At its worst, postmodernism has given us Lacan’s ludicrous diagrams, Derrida’s Dadaist jive and the incorrigible flummery of Professor Carolyn Guertin. And it’s given us an academic environment in which such things are tolerated, even taken seriously. We also have speech codes, “subaltern studies,” identity politics and other triumphs of irrational tribalism. However, postmodernism has been a generational make-work project for the otherwise unemployable. So hey, it’s not all bad.


> In politicized forms, then, postmodernists will behave like the stereotypical unscrupulous lawyer trying to win the case: truth and justice aren't the point; instead using any rhetorical tool or trick that works is the point. <

Values are subjective. But racism is always bad.
All cultures are equal. But the west is always bad.
Everything is relative. Except postmodernism.

James S

Tolerance is good. But we'll tell you what you can say.


“Values are subjective. But racism is always bad.”

“Tolerance is good. But we’ll tell you what you can say.”

As mentioned above, postmodernist rhetorical strategies tolerate self-contradiction and may even encourage it. If the idea isn’t to be accurate or coherent but simply to win, then self-contradiction isn’t a problem; it’s just another rhetorical tool. (I’m pretty sure Foucault made this point explicitly somewhere.) This is why Madeleine Bunting*, for instance, will dismiss rationality as an oppressive “social construct” and fawn over Yusuf al-Qaradawi (a man who advocates wife-beating as a pious duty), while simultaneously maintaining she’s a feminist of some sort. Likewise, she can berate the “arrogance” of regarding some cultures as measurably better than others, while telling us that ours is a uniquely dysfunctional culture and that puritan socialism is what we all really, really need. And it’s why those who claim to see oppression everywhere, even in private conversations among students, are so often eager to institute speech codes and employ intrusive “dialogue facilitators.”**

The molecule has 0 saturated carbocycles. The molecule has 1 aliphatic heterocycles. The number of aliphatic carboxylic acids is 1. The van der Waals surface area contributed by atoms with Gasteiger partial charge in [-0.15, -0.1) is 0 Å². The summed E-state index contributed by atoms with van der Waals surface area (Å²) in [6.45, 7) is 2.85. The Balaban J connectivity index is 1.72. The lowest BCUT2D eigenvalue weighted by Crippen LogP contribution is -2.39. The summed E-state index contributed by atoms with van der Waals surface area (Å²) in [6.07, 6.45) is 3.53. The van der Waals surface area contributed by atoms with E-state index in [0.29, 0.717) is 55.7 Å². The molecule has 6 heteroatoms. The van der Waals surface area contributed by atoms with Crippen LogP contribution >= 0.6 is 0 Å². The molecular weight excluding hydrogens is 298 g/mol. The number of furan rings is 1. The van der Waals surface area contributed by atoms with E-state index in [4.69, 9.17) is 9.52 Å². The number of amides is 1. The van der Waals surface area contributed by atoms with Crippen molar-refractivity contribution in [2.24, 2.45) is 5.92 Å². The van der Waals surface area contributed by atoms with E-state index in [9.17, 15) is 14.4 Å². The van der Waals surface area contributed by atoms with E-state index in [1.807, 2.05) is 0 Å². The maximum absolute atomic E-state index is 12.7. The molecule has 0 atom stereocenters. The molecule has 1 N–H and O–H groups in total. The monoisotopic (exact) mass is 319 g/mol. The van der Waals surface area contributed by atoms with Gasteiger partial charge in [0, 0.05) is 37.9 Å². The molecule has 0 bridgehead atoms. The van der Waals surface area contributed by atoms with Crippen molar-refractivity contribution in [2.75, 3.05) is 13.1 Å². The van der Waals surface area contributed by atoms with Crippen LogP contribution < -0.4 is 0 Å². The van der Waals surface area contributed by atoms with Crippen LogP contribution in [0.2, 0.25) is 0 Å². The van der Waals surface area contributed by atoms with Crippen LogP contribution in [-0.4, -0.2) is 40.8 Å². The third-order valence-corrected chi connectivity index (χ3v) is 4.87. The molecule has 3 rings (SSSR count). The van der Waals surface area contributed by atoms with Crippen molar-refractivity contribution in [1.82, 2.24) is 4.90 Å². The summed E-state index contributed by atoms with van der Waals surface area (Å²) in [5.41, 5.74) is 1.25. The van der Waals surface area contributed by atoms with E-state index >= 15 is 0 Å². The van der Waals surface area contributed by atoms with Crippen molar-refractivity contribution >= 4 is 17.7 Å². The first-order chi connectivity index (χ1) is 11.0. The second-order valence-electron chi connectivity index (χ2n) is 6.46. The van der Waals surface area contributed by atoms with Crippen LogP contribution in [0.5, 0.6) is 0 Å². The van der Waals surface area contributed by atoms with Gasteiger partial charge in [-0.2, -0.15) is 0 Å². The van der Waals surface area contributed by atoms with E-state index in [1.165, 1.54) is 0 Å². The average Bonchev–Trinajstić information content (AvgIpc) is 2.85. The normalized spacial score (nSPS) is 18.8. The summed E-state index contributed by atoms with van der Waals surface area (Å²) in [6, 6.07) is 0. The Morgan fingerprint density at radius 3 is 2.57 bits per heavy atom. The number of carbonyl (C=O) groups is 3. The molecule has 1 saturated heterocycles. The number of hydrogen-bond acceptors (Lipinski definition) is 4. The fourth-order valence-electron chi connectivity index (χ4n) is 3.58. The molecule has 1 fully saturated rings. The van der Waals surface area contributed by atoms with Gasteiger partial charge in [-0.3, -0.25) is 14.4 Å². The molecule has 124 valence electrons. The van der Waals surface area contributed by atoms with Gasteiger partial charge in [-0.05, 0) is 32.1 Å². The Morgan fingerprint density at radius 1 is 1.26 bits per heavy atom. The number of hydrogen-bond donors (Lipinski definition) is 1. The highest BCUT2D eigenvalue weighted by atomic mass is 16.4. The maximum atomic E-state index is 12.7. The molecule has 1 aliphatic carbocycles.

In Stephen’s book, Kate Ellis is used as an example:

“Ellis, as she writes in Socialist Review, believes that sexism is evil, that affirmative action is good, that capitalism and sexism go hand in hand, and that achieving equality between the sexes requires the overthrow of existing society. But she finds she has a problem when she tries to teach these themes to her students. She finds that they think like liberal capitalists – they think in terms of equality of opportunity, in terms of simply removing artificial barriers and judging everyone by the same standards, and they think that by personal effort and ambition they can overcome most obstacles and achieve success in life. But this means that her students have bought into the whole capitalist framework that Ellis thinks is dead wrong. So, Ellis writes, she will enlist deconstruction as a weapon against old-fashioned Enlightenment beliefs. If she can first undermine her students’ belief in the superiority of capitalist values and of the idea that people make or break themselves, then their core beliefs will be de-stabilized. Pushing relativism, she finds, helps achieve this. And once their Enlightenment beliefs are hollowed out by relativistic arguments, she can fill the void with the correct Left principles.”

(Explaining Postmodernism, page 188.)